Leading by Design: David E. Gross
Leading by Design explores the work of Weitzman alumni, faculty members, and supporters of the School who are expanding the practice of art and design to meet the challenges of the 21st century.
David E. Gross (C‘77, MArch‘80) has been immersed in the construction and design business his entire life. Spending his summers working at his father and grandfather’s Ohio based development firm, he was exposed to the basics of construction and large-scale projects as a youth before moving to Philadelphia to earn his undergraduate and graduate degrees from Penn. Instead of returning to the Midwest, he moved to New York City to begin working as an architect and co-founded his firm GF55 in 1984 at the age of 29. Today, the still-growing firm has clients across the United States, designing schools, institutional, retail and other significant and large-scale projects with a special focus on urban multifamily housing projects.
Now Gross is giving back to the Weitzman School, with a gift to establish the David E. Gross Fellowship Fund, which was amplified by additional funds through the School’s matching program. The endowed fellowship will cover a portion of tuition for a chosen graduate architecture student in perpetuity, with special consideration to those students who want to focus on housing.
Housing design is uniquely important now, says Gross, given the critical shortage of housing across the country. For Gross, housing is an under-appreciated building type in architectural education since it is so program-data based. But this makes it useful for developing a young architect’s ability to respond to the constraints inherent in building design. Gross hopes the new fellowship will help young architects understand housing as a design problem that addresses a social need.
Like all young architects, Gross says, he quickly became adept at designing spaces and unique buildings but didn’t appreciate complexity and societal interconnections required to create a building. “Architecture is an art form of limitations, whether it is the site, the schedule, the budget, or the ability of the client to dream. Large-scale urban development is a mirror of society in its own time.”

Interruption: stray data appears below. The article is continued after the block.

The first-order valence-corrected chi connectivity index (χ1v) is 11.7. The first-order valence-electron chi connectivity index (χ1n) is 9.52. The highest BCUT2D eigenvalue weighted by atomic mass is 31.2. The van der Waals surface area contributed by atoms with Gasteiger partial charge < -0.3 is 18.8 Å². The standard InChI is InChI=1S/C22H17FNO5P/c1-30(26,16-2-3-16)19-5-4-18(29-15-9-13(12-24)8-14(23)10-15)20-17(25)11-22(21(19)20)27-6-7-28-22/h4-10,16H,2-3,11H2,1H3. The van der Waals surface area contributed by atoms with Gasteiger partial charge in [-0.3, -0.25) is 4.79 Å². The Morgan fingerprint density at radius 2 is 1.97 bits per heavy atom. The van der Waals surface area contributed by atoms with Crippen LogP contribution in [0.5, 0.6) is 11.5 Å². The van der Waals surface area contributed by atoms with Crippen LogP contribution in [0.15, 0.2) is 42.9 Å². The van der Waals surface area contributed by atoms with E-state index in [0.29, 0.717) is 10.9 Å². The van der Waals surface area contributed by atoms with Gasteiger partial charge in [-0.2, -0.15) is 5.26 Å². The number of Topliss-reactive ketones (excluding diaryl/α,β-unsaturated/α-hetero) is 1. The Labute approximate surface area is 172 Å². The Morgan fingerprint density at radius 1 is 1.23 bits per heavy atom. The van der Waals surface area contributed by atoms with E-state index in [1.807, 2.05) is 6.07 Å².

Gross came to Penn right after the tenure of Louis Kahn, and Kahn’s approach was “still very much alive” in the school at that time. His approach to architecture came out of the collaborative culture of the design studios at Penn, he says. Today he returns regularly in search of new recruits, looking for students who are “smart, and really in love with being architects.”
“I am very pleased to be able to contribute to Penn’s graduate architecture program, which was very formative to my professional life. My experiences at Penn were fundamental to my then unwritten future. ”
Weitzman matches are available for a limited time with a donor gift starting at $75,000 (payable over five years). Commitments must be made no later than June 30, 2021. For more information, contact Jeff Snyder, assistant dean for development and alumni relations.